Wednesday, August 10, 2016

2017 Chachi Preview #1 Tommy Joseph

In case you missed it, Topps released the first image of its 2017 flagship set today and the reactions (at least on Twitter) seem to be decidedly negative.  The most common criticisms are that Topps seems to be trying too hard and the design would be more at home on a throw-away insert set moreso than the main 2017 base set.  I'm reserving judgment for now, and I won't pretend that I won't buy a pack (or 50) when the product is released in the spring.  For what it's worth, my nine-year-old son took one look at the mock-up and proclaimed, "I love it!"  So it would seem as if Topps is doing something right.

In any event, I've used the occasion of Topps releasing its first first preview image over the past few years to slightly steal the company's thunder and release a preview image of next year's Chachi set. After being all but completely certain that I'd use the 1971 Topps design for the 2017 Chachi set, I went and completely changed my mind a few weeks ago and landed on the 1982 Topps design.  (The 2017 Chachi Set Planning Committee seems indifferent to this decision, what with various non-stop summer activities occupying their time.)

The main reason for this decision is that I miss color.  I've enjoyed working with the 1970 Topps design this year, but it's main color component (gray) leaves a lot to be desired.  With the 1982 Topps design, I'll get pinks, oranges, greens, browns and different shades of blues.  Looking at the original color combinations used by Topps in 1982, I've already come up with the color combinations I'll use if I endeavor to create custom cards for players on the Marlins, Rockies, Rays or Diamondbacks. And in case you were wondering, the only two teams with the same 1982 Topps color palettes are the Expos and White Sox.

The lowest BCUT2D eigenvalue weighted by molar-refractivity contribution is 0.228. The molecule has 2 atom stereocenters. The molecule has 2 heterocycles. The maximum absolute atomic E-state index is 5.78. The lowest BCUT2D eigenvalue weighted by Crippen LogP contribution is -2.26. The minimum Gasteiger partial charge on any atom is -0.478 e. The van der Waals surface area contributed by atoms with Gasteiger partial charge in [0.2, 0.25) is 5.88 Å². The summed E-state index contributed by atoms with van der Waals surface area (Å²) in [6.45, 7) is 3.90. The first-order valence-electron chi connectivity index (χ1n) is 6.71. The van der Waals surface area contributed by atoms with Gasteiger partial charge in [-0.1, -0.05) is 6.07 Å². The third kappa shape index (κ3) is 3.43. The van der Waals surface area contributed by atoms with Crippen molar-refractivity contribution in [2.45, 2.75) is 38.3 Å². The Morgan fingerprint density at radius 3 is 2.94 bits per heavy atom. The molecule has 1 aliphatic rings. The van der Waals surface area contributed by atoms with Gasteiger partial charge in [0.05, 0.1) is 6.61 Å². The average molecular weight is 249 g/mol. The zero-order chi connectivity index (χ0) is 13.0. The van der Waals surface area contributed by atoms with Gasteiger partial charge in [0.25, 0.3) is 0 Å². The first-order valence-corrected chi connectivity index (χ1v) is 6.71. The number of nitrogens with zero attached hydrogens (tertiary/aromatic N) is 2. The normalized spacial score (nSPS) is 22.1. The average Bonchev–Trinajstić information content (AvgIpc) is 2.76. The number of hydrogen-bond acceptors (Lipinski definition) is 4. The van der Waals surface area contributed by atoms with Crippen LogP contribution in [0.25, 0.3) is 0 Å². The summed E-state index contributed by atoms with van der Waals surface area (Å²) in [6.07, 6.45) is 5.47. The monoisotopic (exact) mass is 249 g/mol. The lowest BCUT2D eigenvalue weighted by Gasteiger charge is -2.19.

The one design element I haven't finalized yet is whether or not I'll tackle the challenge of having facsimile autographs on the 2017 Chachi cards, just like the originals.  This seems like a daunting and time consuming exercise to me, so I'll most likely forego the facsimile autographs as I've done with past Chachi set releases.

If the 2017 Topps design has you down, get ready to enjoy a whole lot of 1982 Topps here at The Philies Room next season.  If the 1982 Topps design has you down, I'm afraid there's no hope for you.

Memory Lane
2014 Chachi Preview #1 (8/8/13)
2015 Chachi Preview #1 (8/15/14)
2016 Chachi Preview #1 (8/11/15)
2017 Chachi Preview #1 (8/10/16)


Anonymous said...

A fine choice, I am looking forward to it... but I reserve the right to get a little pouty over there not being a vote, even if the vote were a dog and pony show which has no bearing on reality.

I don't hate 2017 Topps... I'm not sure how much I like it, but I find it interesting and I'd like to see more samples... Plus you just never know what they really look like until they're in your hands.

Jim said...

Ha! I was planning on running a vote (albeit a fake one), but then the preview date of 2017 Topps just snuck up on me. I still have the 1978 set just taunting me with its blasted custom team-name font! One of these years . . .

deal said...

For what it's worth Topps doesn't always add the facsimile autograph on their own 1982 Retros -->

Anonymous said...

Well if we don't get a vote, then I'll do a ranking on my own.

I'll be nice and exclude two sets that would induce excessive greying of hair (1978 and 1972). For the remaining six un-Chachi-ed 1970's and 1980's Topps sets, I'd rank them as follows: 1982, 1971, 1986, 1987, 1984, 1989

Jim said...

Phungo - I was thinking of maybe doing a few ultra-rate auto variant cards, and inserting them randomly in retail only blaster boxes . . .

TSR - I like your ranking! I think my ranking is similar right now, although it could change - 1982, 1971, 1987, 1984, 1986, 1989.

And here's some insider scoop . . . We've formed an exploratory committee to take a look at possibly branching out to the 1960s, 1990s and (gasp) other brands. 1965 Topps, 1991 Topps and 1982 Donruss are all being discussed with select focus groups in the midwest. I'll be very interested to read the notes from these focus groups.